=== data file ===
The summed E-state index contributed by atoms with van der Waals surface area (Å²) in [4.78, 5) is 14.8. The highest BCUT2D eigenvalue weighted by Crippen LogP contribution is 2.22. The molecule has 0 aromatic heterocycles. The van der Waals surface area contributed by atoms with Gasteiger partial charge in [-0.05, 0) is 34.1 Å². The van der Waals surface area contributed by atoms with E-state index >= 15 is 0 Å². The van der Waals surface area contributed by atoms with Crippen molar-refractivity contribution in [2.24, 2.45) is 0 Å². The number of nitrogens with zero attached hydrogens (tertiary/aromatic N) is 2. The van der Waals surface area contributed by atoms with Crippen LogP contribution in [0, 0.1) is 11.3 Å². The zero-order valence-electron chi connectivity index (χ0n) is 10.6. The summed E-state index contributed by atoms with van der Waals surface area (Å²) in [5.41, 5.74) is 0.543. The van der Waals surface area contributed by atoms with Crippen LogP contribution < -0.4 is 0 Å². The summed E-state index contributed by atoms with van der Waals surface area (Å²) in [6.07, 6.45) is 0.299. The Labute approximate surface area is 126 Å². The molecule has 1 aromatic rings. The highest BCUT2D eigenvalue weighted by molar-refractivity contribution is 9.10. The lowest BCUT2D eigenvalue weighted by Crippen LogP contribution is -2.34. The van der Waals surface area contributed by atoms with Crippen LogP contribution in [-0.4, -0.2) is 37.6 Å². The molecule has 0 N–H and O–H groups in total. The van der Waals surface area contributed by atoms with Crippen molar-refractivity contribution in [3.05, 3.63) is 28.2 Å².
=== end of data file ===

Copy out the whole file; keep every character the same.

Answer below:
The summed E-state index contributed by atoms with van der Waals surface area (Å²) in [4.78, 5) is 14.8. The highest BCUT2D eigenvalue weighted by Crippen LogP contribution is 2.22. The molecule has 0 aromatic heterocycles. The van der Waals surface area contributed by atoms with Gasteiger partial charge in [-0.05, 0) is 34.1 Å². The van der Waals surface area contributed by atoms with E-state index >= 15 is 0 Å². The van der Waals surface area contributed by atoms with Crippen molar-refractivity contribution in [2.24, 2.45) is 0 Å². The number of nitrogens with zero attached hydrogens (tertiary/aromatic N) is 2. The van der Waals surface area contributed by atoms with Crippen LogP contribution in [0, 0.1) is 11.3 Å². The zero-order valence-electron chi connectivity index (χ0n) is 10.6. The summed E-state index contributed by atoms with van der Waals surface area (Å²) in [5.41, 5.74) is 0.543. The van der Waals surface area contributed by atoms with Crippen LogP contribution < -0.4 is 0 Å². The summed E-state index contributed by atoms with van der Waals surface area (Å²) in [6.07, 6.45) is 0.299. The Labute approximate surface area is 126 Å². The molecule has 1 aromatic rings. The highest BCUT2D eigenvalue weighted by molar-refractivity contribution is 9.10. The lowest BCUT2D eigenvalue weighted by Crippen LogP contribution is -2.34. The van der Waals surface area contributed by atoms with Crippen LogP contribution in [-0.4, -0.2) is 37.6 Å². The molecule has 0 N–H and O–H groups in total. The van der Waals surface area contributed by atoms with Crippen molar-refractivity contribution in [3.05, 3.63) is 28.2 Å².